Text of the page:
Given the huge investment that owning a horse requires, reported one Kentucky newspaper, “simply sending one to pasture, injured or not, is not an option all owners are willing to consider.” Care for a single horse can cost as much as $50,000 per year. When popular racehorse Barbaro suffered a shattered ankle at the beginning of the 2006 Preakness, his owners spared no expense for his medical needs, but as The New York Times reported, “[M]any in the business have noted that had Barbaro not been the winner of the Kentucky Derby, he might have been destroyed after being injured.” Compare Barbaro’s story to that of Magic Man, who stepped into an uneven section of a track and broke both front legs during a race at Saratoga Race Course. His owner had bought him for $900,000, yet the horse hadn’t earned any money yet and—unproven on the track—wasn’t worth much as a stud, so he was euthanized. Eight Belles suffered a similar fate when she broke both her front ankles after crossing the finish line in the 2008 Kentucky Derby.

Drugs and lies

Many racehorses become addicted to drugs when their trainers and even veterinarians give them drugs to keep them on the track when they shouldn’t be racing. “Finding an American racehorse trained on the traditional hay, oats, and water probably would be impossible,” commented one reporter. “There are trainers pumping horses full of illegal drugs every day,” says a former Churchill Downs public relations director. “With so much money on the line, people will do anything to make their horses run faster.” Which drugs are legal varies from state to state, with Kentucky holding the reputation as the most lenient state.The New York Sun explained that because “thoroughbreds are bred for flashy speed and to look good in the sales ring … the animal itself has become more fragile” and that “to keep the horses going,” they’re all given Lasix (which controls bleeding in the lungs), phenylbutazone (an anti-inflammatory), and cortiscosteroids (for pain and inflammation). Those drugs, although legal, can also mask pain or make a horse run faster. Labs cannot detect all the illegal drugs out there, of which there “could be thousands,” says the executive director of the Racing Medication and Testing Consortium. (Ted Miller, “Six Recent Horse Deaths at Emerald Downs Spark Concern,” Seattle Post-Intelligencer 8 May 2001; Bill Finley, “Sadly, No Way to Stop Deaths,” New York Daily News 10 Jun. 1993; Glenn Robertson Smith, “Why Racehorses Are Cracking Up,” The Age (Australia) 15 Nov. 2002; Bill Toland, “Horse Racing Has Grim Underside,” Pittsburgh Post-Gazette 10 Jun. 2006; Rich Hofmann, “Racing Brings Up the Rear in Safety,” Philadelphia Daily News 23 May 2006.)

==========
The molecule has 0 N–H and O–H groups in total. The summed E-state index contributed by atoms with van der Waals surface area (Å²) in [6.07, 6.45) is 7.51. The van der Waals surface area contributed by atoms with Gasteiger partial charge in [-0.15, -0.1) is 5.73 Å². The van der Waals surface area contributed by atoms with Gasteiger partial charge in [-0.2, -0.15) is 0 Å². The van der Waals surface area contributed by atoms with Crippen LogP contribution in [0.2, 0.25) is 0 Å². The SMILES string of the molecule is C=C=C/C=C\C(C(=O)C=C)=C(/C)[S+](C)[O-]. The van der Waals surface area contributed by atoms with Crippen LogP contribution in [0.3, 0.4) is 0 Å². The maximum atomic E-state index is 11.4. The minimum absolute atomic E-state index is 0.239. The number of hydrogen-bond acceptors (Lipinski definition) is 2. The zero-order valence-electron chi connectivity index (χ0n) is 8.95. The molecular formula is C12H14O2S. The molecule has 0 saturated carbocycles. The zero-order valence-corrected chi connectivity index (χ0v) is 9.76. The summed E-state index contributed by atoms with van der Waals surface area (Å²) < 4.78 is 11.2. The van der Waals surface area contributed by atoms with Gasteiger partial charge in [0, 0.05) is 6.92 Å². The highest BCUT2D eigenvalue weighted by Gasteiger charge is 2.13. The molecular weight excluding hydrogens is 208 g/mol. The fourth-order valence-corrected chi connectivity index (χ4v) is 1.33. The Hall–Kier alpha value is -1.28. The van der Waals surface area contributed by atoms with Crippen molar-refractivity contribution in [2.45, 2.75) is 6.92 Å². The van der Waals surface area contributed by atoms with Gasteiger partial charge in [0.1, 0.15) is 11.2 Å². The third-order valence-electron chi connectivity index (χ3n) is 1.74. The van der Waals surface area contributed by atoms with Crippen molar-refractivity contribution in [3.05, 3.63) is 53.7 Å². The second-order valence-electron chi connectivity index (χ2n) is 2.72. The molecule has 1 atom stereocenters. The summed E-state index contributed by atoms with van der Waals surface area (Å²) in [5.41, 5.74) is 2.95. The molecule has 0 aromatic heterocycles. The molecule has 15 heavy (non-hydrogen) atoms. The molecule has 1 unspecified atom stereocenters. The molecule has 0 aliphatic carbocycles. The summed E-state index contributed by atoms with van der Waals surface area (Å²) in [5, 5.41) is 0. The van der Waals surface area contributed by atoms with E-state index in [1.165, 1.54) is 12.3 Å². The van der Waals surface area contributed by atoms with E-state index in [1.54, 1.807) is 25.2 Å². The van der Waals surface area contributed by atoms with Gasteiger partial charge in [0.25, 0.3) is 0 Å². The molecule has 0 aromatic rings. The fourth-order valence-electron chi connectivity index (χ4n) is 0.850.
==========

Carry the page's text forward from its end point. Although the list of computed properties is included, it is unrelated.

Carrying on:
Then there is sodium bicarbonate, given two to three hours before a race, via a stomach tube, to delay muscle tiring. Known as a milkshake, it works by increasing blood CO2(23). (Dr Steven Barker, chemist with Louisiana State Commission and a professor at Louisiana State University School of Veterinary Medicine, testifying in a Louisiana Court of Appeals case heard Sept 25 2002.)

Slaughter and Experimentation

  • This video highlights some of the darker sides of racing.
  • Nature’s Child, a 12 year old mare, ran only 10 races before she was sent into breeding. When she could no longer produce foals, she was deemed worthless and discarded. She was brutally slaughtered right in front of her friend, and did not die immediately either. The video also shows a horse being dragged half-dead across the yard and dismembered whilst still breathing and struggling. He took 4 minutes to die.
  • Racehorse deathwatch1141 deaths have occurred in just 2704 days.
  • To study cartilage damage caused by strenuous exercise, 12 young female Thoroughbreds were exercised on treadmills - gently or hard - for 19 weeks, during which time they were kept indoors. All 12 were then killed and their lower legs sawn off for analysis. (Equine carpal articular cartilage fibronectin distribution associated with training, joint location and cartilage deterioration. Murray RC, Janicke HC, Henson FM, Goodship A. Equine Vet J 2000 Jan;32(1):47-51.)

Animal Aid’s report, A Hiding to Nothing, is extremely informative on the cruelty of whipping horses and how it ironically makes horses less likely to win. Here are some of the points covered:

  • It is based on a meticulous investigation of 161 races that were run during October and November 2003, involving 285 jockeys and 1500 horses. It has produced nearly 200 tables setting out how often and when in a race a whip was used. The whip rate of individual jockeys is tabulated and it also gives data showing which branch of racing (All Weather, the Flat, National Hunt) resorts most often to the whip. Crucially, it assesses the impact whip use has on the outcome of a race.
  •  The pro-whip lobby has always argued that whips are useful for ‘guiding, encouraging and correcting’ horses. In other words, the whip allegedly assists horses to perform better and run more safely, while also providing helpful chastisement for when they behave ‘badly’. In reality, the visual recordings of races show that whipping horses is more likely to drive them off a true line and even cause them to fall. The same evidence shows that whipping horses is less likely to produce an ‘improvement’ in behaviour. Animals frequently became ‘soured’ by the whip. They become fearful, hesitant and less likely to perform to their potential. But the aspect of our survey most devastating for the industry itself is that whip use is shown clearly to be counter-productive in terms of producing winners.